A rumor is circulating around the Capitol that legislators are trying to adjourn by June 17. Hard to tell if this can happen or not.
A Joint Ways and Means Committee leader told CFM this week the goal for the budget-writing panel is to finish its work by June 6 or 7. Then it will take another 10 days or so to process all the floor votes and paperwork.
A complication is that only one major general fund budget – the one for K-12 education – has moved on both the House and Senate floors. In the House, the school budget passed by a 32-28 vote when both caucuses agreed to provide the necessary 16 votes to secure passage. The same could happen for other general fund budgets, including those for higher education, law enforcement, prisons and human services.
In the latter case, the increased state tax revenue estimated in the forecast last week already has had what Democrat members of the Ways and Means Human Services Subcommittee label as a "beneficial effect." Some of the "new money" has been proposed for allocation to the Department of Human Services to avoid the difficult tentative decisions to limit welfare recipients to 18 months of benefits for their lifetimes. hat is now gone, as are proposals for early release of juvenile offenders from such facilities as MacLaren School in Woodburn.
The human services budget is still delicately balanced, with huge cuts in store for the state's Medicaid programs that could ripple out to affect all Oregonians. Proposals call for hospitals, doctors and others to take as much as a 19 percent cut in reimbursements to care for Medicaid recipients, which would put overall reimbursement rates at about half of the cost of services. In response, the fear is that some doctors may just stop seeing Medicaid recipients, which would put added pressure on hospital emergency rooms that under federal law always must stay open to all-comers.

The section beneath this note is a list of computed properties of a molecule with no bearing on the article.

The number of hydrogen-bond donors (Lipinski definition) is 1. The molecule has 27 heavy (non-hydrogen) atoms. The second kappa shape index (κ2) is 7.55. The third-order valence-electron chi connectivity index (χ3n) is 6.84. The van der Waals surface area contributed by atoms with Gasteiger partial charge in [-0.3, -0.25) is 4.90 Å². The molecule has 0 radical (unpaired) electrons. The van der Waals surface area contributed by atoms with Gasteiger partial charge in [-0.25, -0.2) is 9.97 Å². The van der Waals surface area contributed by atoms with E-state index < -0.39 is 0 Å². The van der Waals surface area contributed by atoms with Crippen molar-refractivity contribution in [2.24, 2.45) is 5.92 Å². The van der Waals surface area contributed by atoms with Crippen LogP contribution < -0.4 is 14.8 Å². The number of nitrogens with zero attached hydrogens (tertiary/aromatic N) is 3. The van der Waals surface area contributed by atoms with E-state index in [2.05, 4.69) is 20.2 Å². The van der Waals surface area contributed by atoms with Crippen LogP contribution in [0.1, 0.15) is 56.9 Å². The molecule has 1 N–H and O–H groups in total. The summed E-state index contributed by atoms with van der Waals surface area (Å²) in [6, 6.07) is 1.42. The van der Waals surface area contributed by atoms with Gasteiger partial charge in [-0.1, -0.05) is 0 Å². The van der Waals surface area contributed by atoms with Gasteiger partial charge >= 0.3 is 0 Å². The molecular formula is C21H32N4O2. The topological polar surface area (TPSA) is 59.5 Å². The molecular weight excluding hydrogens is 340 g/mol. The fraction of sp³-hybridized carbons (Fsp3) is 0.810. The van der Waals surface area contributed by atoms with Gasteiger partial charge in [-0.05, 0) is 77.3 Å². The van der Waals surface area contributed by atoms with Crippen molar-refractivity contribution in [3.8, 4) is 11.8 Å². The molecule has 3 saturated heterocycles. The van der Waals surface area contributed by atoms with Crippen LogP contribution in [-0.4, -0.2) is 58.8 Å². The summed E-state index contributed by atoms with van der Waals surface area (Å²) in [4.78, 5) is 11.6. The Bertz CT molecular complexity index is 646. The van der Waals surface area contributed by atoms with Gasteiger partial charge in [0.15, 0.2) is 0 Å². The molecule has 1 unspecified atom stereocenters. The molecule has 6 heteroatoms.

Two tax issues could be part of the final budget decisions. One is a proposal to increase hospital taxes, using new money to garner federal matching funds and thus cushioning the blow of Medicaid cuts. Negotiations are under way with Oregon hospitals to determine if they will accept a tax increase imposed by administrative action. The other tax relates to insurance premium taxes, which so far have generated more revenue than needed to cover expanded children's health insurance coverage. Some legislators want to re-direct the money to other purposes related to children, Negotiations are under way there as well.
The Ways and Means leader who spoke to CFM said the budget decisions will not hold up the legislature. "If we are here past June 17," he said, "for the first time in history, the reason will be that policy bills are still under consideration."
Note: The writer of this blog, CFM Partner Dave Fiskum, has been a lobbyist in Salem for more than 20 years and represents health care clients.